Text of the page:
Maurice Pialat was, by all accounts, a difficult man. A late bloomer in the French film industry (his feature 1968 debut, L’Enfance nue, was released when he was 43), he was always an outsider, too much of a realist to ride the freewheeling Nouvelle Vague of Godard, Truffaut, and Rivette, and too volatile to settle for the tidy Gallic sophistication of Malle and Sautet. International success in 1980 with Loulou enhanced rather than mellowed his legendary combativeness, and a series of artistic and personal conflicts in the Eighties (including, notoriously, a fist raised in defiance at the jeering Cannes audience when he picked up the 1987 Palme d’Or for Under Satan’s Sun) earned him the nickname “Pialat le terrible.” Just as famous as his prickly temper were his shyness, tenderness, and generosity, evident in the enduring friendship of the cast and crew he reportedly put through the grinder (Gérard Depardieu and Isabelle Huppert, who gave some of their greatest performances under Pialat’s guidance, were among the director’s most loyal supporters).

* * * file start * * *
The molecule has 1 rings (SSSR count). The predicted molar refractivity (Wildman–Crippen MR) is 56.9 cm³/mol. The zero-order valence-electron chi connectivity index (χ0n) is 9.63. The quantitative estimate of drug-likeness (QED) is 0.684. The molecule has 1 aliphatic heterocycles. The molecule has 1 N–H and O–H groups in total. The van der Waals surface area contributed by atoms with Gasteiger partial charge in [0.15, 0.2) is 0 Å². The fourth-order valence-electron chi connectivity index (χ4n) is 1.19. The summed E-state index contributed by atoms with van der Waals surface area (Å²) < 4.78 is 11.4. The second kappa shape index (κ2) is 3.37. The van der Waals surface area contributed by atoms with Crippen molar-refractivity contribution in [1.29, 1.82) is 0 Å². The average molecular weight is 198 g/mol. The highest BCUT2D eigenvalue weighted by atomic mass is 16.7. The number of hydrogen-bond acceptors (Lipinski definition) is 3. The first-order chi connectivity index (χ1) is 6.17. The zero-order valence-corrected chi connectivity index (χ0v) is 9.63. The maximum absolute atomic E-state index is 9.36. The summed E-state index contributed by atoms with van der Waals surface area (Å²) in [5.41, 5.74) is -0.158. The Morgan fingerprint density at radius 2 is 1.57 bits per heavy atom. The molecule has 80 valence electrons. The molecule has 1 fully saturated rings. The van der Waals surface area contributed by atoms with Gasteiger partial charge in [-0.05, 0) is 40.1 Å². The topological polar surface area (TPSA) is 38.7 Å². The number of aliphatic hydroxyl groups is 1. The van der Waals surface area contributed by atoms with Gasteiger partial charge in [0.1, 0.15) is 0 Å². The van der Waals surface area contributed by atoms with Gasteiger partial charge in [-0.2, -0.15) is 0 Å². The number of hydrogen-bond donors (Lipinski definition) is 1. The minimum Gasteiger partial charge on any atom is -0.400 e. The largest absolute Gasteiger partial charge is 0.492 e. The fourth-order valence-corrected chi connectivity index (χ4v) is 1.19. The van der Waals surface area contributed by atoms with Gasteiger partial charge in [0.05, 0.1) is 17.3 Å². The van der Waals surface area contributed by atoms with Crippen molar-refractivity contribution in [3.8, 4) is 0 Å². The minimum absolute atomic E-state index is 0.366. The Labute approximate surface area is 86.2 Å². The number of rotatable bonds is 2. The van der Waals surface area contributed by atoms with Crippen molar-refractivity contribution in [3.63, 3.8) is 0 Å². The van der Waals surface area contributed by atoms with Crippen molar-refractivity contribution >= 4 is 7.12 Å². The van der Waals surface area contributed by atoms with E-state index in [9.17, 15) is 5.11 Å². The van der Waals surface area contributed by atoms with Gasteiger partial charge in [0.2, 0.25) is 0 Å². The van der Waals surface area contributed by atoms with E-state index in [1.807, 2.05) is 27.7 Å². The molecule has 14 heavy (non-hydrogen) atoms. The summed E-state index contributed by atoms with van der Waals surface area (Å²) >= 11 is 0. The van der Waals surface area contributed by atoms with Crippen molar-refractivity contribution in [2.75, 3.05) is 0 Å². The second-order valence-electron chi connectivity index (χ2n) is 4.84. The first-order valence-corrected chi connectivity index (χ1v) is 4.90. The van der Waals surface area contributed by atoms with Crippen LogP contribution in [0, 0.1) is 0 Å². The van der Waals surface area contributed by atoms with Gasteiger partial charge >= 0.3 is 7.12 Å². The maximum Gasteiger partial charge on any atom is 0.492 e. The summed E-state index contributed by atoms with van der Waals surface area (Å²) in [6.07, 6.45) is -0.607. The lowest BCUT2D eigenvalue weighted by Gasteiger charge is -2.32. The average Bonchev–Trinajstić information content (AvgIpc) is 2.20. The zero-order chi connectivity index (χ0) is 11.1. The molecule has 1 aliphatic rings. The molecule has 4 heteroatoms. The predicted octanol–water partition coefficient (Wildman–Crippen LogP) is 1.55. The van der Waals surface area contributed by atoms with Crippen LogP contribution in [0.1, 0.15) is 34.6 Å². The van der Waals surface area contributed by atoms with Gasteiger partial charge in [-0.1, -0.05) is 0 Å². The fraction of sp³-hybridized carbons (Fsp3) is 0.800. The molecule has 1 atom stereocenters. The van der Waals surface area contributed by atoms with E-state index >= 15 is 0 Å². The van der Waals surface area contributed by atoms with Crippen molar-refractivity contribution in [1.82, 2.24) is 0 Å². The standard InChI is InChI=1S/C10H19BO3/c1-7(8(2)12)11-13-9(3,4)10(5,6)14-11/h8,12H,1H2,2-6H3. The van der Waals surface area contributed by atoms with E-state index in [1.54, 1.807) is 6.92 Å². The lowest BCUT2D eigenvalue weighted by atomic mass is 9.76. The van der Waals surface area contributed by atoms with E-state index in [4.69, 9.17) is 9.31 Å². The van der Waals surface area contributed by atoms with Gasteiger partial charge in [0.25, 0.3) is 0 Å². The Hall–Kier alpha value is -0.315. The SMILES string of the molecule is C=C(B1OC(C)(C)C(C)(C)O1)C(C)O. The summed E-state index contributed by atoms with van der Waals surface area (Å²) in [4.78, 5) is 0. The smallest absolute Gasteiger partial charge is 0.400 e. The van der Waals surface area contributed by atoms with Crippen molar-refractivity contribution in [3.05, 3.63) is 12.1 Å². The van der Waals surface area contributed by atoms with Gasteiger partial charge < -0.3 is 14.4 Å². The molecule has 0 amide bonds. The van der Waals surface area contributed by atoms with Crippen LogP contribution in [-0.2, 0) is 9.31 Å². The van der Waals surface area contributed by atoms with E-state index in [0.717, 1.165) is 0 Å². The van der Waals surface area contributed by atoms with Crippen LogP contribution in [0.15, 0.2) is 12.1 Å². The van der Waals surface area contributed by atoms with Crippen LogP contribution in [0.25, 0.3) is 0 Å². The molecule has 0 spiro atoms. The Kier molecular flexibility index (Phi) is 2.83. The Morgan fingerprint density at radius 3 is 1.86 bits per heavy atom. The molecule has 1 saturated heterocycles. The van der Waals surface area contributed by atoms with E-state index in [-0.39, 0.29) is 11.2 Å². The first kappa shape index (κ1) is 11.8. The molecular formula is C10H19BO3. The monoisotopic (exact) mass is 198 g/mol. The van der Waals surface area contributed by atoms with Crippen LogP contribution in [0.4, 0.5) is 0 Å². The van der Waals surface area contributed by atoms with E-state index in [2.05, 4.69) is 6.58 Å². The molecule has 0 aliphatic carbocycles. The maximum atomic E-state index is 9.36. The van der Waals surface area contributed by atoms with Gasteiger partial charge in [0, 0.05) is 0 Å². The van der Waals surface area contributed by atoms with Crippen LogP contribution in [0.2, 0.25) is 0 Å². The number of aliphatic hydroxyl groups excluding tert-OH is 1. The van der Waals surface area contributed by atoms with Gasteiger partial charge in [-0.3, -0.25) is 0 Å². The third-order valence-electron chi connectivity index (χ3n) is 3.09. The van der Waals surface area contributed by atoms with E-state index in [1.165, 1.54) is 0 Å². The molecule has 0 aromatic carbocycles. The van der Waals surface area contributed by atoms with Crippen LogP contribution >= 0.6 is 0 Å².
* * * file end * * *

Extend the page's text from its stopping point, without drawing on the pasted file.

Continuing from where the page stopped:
This emotional contradiction is at the heart of Pialat’s worldview, a vision of startling roughness in perpetual bloody conflict with extraordinary delicacy. His filmography abounds in aching loners (the rejected boy in L’Enfance Nue, the cancerous matriarch in La Gueule Ouverte, the title artist in Van Gogh), yet he is not interested in facilely enshrining their rebelliousness—rather than coddling these characters with self-pity, Pialat pushes them out into the often cruel world, for he is fascinated with the complex ways people come together and subsist, and in the human chaos that inevitably ensues. An emotion will flare up and clash violently with another, but Pialat refuses to judge or pick one over the other; instead, he instinctively pounces on the collision as evidence of the private struggle that is an intrinsic part of being alive. People have a bottomless capacity for fucking up in his films, and that capacity is not only ruthlessly acknowledged, it is also celebrated as an inescapable portion of what makes human beings human in the first place. Often labeled a misanthrope, Pialat is actually one of the medium’s truest humanists, standing alongside Renoir, Rossellini, McCarey, Ozu, Cassavetes, and Altman.